Imaginary Cities by Darran Anderson 01.10.15

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Darran Anderson’s ambitious tour of the city in myth, fiction and history veers down some unexpected paths, but Will Wiles is more than happy to tag along

Some years ago, in this magazine, I made the observation that a book about lost buildings by a noted commentator on architecture had the odour of the desk drawer about it. Perhaps I should have said the glow of the bookmarks folder, just to be up to date, but the principle is the same. It was a rag-bag of oddities of the kind that architecture buffs accumulate over time – the disappeared Singer building in New York, the Hanging Gardens of Babylon, Hitler’s unrealised plans for Berlin – yoked together in picture-book format and stuffed with padding. Interesting in places, but never sustaining that interest. Just sweeping up these odds and ends and putting them between hard covers is about as satisfying as a listless scroll through Tumblr.

Darran Anderson’s Imaginary Cities contains many of the same fragments of architectural history, but is an altogether different beast. There are no pictures, for one thing. One or two might have been welcome, but it’s admirable that the publisher resisted the urge. This is a proper book. Anderson has taken a colossal theme – the idea of the city over the course of human civilisation – and, if anything, expanded its boundaries in an extraordinary feat of sustained argument and imagination.

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It defies handy summation. Imaginary Cities roams freely, and with easy authority, from the first scratchings on a cave wall to last month’s architecture magazines. To give a sense of Anderson’s casual ambition, a chapter on “The Tower” (no small subject) finds time to throw in a potted history of nuclear obliteration and Godzilla movies. He moves with easy grace from Herodotus to Hugo Gernsback, a range of reference that enriches already enjoyable prose with inventive imagery. Take this discussion of the scenery found in medieval sacred art:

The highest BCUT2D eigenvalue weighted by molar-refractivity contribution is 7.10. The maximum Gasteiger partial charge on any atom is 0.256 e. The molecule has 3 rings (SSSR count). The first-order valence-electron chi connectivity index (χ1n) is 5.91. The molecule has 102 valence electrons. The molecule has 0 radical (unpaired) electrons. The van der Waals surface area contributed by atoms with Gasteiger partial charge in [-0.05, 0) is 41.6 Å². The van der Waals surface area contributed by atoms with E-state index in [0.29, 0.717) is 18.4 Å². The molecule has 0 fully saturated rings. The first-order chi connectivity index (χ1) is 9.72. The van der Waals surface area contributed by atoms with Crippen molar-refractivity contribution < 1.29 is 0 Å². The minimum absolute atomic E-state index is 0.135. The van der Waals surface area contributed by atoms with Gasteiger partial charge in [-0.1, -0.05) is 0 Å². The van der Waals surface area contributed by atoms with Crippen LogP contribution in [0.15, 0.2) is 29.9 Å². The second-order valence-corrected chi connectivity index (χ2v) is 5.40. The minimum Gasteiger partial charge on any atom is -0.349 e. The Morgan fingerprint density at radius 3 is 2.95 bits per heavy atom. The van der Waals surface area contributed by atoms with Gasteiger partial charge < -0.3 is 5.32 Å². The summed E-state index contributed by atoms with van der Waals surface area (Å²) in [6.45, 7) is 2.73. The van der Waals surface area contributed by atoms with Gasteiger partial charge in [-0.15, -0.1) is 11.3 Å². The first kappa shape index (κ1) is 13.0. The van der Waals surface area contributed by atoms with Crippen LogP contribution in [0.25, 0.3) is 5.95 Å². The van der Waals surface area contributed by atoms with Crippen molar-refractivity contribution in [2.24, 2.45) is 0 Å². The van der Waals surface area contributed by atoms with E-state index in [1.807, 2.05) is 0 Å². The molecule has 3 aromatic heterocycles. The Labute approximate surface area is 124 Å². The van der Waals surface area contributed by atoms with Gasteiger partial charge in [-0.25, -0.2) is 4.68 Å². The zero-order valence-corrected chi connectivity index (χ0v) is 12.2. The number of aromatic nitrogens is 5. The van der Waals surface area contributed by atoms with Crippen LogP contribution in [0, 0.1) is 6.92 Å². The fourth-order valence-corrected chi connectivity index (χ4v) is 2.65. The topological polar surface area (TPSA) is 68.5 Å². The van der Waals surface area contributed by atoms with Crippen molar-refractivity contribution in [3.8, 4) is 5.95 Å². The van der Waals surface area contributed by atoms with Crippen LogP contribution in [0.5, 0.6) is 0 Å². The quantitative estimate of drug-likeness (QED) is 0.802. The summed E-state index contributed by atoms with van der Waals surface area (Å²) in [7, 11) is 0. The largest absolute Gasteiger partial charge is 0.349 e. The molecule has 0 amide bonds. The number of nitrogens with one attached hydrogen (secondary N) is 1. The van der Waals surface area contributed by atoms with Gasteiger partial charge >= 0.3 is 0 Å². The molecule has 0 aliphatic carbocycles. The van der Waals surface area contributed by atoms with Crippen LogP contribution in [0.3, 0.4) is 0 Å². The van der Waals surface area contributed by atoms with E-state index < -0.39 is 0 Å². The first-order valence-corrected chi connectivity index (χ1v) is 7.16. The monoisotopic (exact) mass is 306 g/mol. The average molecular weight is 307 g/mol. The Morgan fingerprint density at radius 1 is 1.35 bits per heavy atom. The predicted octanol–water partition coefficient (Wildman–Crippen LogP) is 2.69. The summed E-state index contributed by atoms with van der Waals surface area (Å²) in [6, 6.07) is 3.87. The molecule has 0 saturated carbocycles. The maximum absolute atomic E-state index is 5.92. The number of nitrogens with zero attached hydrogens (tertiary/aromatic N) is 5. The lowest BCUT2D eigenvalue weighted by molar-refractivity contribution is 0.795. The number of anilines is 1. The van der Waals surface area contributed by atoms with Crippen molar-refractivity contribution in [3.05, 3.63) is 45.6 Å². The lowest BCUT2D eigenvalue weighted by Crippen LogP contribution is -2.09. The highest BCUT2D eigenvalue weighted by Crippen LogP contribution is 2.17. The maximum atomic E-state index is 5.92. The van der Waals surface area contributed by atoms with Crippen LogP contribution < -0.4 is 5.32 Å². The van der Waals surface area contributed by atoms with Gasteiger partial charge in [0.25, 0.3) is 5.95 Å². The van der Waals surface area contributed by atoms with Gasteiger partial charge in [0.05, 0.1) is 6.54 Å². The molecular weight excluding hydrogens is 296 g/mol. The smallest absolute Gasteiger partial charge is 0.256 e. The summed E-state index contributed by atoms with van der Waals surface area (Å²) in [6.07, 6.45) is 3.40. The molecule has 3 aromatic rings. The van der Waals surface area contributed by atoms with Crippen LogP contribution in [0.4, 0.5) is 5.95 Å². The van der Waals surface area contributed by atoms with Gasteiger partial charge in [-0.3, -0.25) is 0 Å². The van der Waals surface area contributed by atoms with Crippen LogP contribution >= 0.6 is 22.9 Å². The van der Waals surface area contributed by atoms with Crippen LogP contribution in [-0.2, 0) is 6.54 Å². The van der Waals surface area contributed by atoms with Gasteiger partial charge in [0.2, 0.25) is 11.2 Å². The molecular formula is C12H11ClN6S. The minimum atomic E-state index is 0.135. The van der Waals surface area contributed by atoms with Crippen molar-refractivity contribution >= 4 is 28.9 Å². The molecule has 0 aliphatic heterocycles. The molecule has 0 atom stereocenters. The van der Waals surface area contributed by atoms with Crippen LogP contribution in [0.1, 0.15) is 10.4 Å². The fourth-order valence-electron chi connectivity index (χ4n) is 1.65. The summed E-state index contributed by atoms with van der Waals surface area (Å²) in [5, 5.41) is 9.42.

The Annunciation gave rise to a variety of cloistered walled gardens (“Hortus Conclusus”) where Mary was kept from the corruption of the world; part prison, part sanctuary (an urban Locus amoenus). The archangel Gabriel would descend into her courtyard like a helicopter in a prison break ... In Perugino’s depiction, Christ hands Saint Peter the keys to heaven in a cityscape that extends off into the distance like a marble Tron.

Anderson wears his erudition very lightly, sometimes too lightly. Quote attribution is rough and ready in places, and there are repetitions and slips; in particular he has a capricious way with names. However, this reviewer saw an uncorrected proof and I am told that most, if not all, of these errors have been caught in the final version. Even if some have slipped the net, the reader will surely be moved to decisively overlook them, on the grounds that this is a hugely ambitious book for a small publisher, and Anderson is delightful company as an author.

Coleridge’s vision of Xanadu is here, of course, and in a sense pervades the text. There’s a dreamlike quality to the non-linear, allusive way that Anderson drifts from subject to subject. That, and the immense breadth of material included, means that while Imaginary Cities is always a pleasure to read, it doesn’t always leave that deep an impression on the memory. But that, in a way, is the point. This is not just a study of cities in myth and fiction (although heaven knows that’s a big enough topic) but a study of cities in general; or rather, a study of the human imagination and the way that it interacts with the world. The epigraph comes, aptly, from Italo Calvino, and Imaginary Cities is an enterprise in the Invisible Cities vein – one that shows the city to be a protean, infinite, impossible subject, and that its most important infrastructure lies within the human skull.



Will Wiles


Above: Giovanni Battista Piranesi’s engraving The Sawhorse, from his series Carceri d’invenzione, c. 1749–50


Imaginary Cities
by Darran Anderson
Influx Press, £12.99

quotes story

It defies handy summation. Imaginary Cities roams freely, and with easy authority, from the first scratchings on a cave wall to last month’s architecture magazines

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